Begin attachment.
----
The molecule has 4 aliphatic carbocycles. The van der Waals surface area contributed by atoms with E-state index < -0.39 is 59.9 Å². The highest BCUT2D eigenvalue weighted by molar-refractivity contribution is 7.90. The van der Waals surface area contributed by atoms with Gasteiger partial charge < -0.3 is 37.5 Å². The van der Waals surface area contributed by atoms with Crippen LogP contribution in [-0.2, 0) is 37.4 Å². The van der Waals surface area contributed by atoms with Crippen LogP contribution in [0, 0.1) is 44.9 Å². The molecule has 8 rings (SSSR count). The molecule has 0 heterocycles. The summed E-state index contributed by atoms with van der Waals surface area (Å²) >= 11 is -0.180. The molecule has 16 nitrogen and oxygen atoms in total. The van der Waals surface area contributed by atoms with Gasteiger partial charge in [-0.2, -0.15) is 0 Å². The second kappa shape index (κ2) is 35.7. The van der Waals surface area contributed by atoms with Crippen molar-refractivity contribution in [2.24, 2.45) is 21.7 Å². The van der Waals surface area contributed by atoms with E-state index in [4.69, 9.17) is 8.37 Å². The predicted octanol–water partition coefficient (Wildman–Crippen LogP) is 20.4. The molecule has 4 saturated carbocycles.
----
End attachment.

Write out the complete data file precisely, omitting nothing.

The molecule has 4 aliphatic carbocycles. The van der Waals surface area contributed by atoms with E-state index < -0.39 is 59.9 Å². The highest BCUT2D eigenvalue weighted by molar-refractivity contribution is 7.90. The van der Waals surface area contributed by atoms with Gasteiger partial charge < -0.3 is 37.5 Å². The van der Waals surface area contributed by atoms with Crippen LogP contribution in [-0.2, 0) is 37.4 Å². The van der Waals surface area contributed by atoms with Crippen LogP contribution in [0, 0.1) is 44.9 Å². The molecule has 8 rings (SSSR count). The molecule has 0 heterocycles. The summed E-state index contributed by atoms with van der Waals surface area (Å²) >= 11 is -0.180. The molecule has 16 nitrogen and oxygen atoms in total. The van der Waals surface area contributed by atoms with Gasteiger partial charge in [-0.2, -0.15) is 0 Å². The second kappa shape index (κ2) is 35.7. The van der Waals surface area contributed by atoms with Crippen molar-refractivity contribution in [2.24, 2.45) is 21.7 Å². The van der Waals surface area contributed by atoms with E-state index in [4.69, 9.17) is 8.37 Å². The predicted octanol–water partition coefficient (Wildman–Crippen LogP) is 20.4. The molecule has 4 saturated carbocycles.